Alforex Seeds, the forage seed company of Dow AgroSciences, held an alfalfa field day early this summer in Yuma, Ariz., hosted by John Daily Farms, to explain and demonstrate the company’s new Hi-Gest low lignin alfalfa varieties currently available to Arizona and California growers.
The event drew a good turnout as plant breeder and agronomist Don Miller, Alforex’s director of product development, described the company’s low lignin variety’s AFX 960 and AFX 1060 which were planted onsite.
“Alforex Seeds’ low lignin alfalfa varieties produce from 7 percent to 10 percent less lignin than traditional varieties,” Miller said. “When fed to dairy and beef animals, our low lignin alfalfa improves forage digestibility by the animal.”
Better digestibility, Miller noted, can produce more milk or meat per animal for the livestock producer. In turn, this could return higher dollars to the alfalfa grower for the low lignin alfalfa.
According to Alforex Seeds, lignin is a complex organic compound which binds cellulose fibers and other cell wall polysaccharides to harden and strengthen the cell walls of alfalfa plants. It provides plants the structural support to grow taller.
Miller said the 7 percent to 10 percent lignin reduction in Alforex low lignin varieties does not negatively affect the plant’s ability to stand upright.
Alforex launched research for low lignin varieties in 2005. The AFX 960 and AFX 1060 varieties on the market today were developed using conventional breeding (non-transgenic). The company received a patent early this summer for its third low lignin variety – AFX 660.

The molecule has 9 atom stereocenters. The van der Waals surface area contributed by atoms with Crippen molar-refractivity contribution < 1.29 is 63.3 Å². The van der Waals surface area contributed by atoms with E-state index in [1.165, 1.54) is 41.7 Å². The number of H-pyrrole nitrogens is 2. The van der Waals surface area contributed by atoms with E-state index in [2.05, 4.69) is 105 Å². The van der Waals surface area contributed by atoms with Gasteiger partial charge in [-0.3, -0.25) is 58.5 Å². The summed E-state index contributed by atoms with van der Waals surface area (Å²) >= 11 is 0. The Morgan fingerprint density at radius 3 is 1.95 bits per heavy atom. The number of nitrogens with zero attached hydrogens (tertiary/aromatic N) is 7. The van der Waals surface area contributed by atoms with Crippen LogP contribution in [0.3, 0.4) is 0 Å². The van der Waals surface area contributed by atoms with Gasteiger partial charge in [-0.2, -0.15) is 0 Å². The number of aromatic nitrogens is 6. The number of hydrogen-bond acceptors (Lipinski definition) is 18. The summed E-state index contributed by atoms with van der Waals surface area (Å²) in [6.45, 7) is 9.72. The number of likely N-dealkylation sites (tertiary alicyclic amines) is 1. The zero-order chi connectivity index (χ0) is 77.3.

“Low lignin alfalfa opens up a lot of opportunities for the producer,” Miller said. “These new genetics are performing well and delivering better digestibility and animal performance.”
Another benefit of Alforex low lignin alfalfa is more flexibility for growers at cutting time, the plant breeder said. While alfalfa in the low desert in the West is generally cut about every 28 days, cuttings can be delayed up to seven days if inclement weather occurs, without sacrificing forage quality.
Miller explained that for dairy producers using very aggressive cutting intervals (prebud) to improve quality during the summer months that harvest intervals can be extended a few days to improve yield and reduce plant stress while still a achieving forage quality.
He said, “Our low lignin alfalfa gives the alfalfa grower more opportunities and harvest flexibility.”
Low lignin alfalfa provides a higher leaf-to-stem ratio with about 5 percent to 8 percent more leaves per plant, Miller said. This helps improve the plant’s crude protein by about 3 percent to 5 percent.
Alfalfa field day host John Daily farms about 6,500 acres, including about 1,600 acres of alfalfa, plus cotton, Sudangrass, wheat, and onion seed. At the event, Daily talked one-on-one with growers about the Alforex varieties he planted in October 2016.
“Anytime there is a new variety I’m interested in trying to see if it has the potential to improve alfalfa yield and quality,” Daily said. “We are trying to find a niche and there could be a good niche for low lignin alfalfa.”
Daily said a major challenge for the Alforex varieties will be the extreme heat in the low desert. Temperatures in the Yuma area average 110 to 115 degrees during the summer months.
“The summer heat will be a really good test for it,” Daily said. “It gets very hot here and we’re in high saline, sandy soils. We’ll see how the Alforex low lignin varieties perform through the summer.”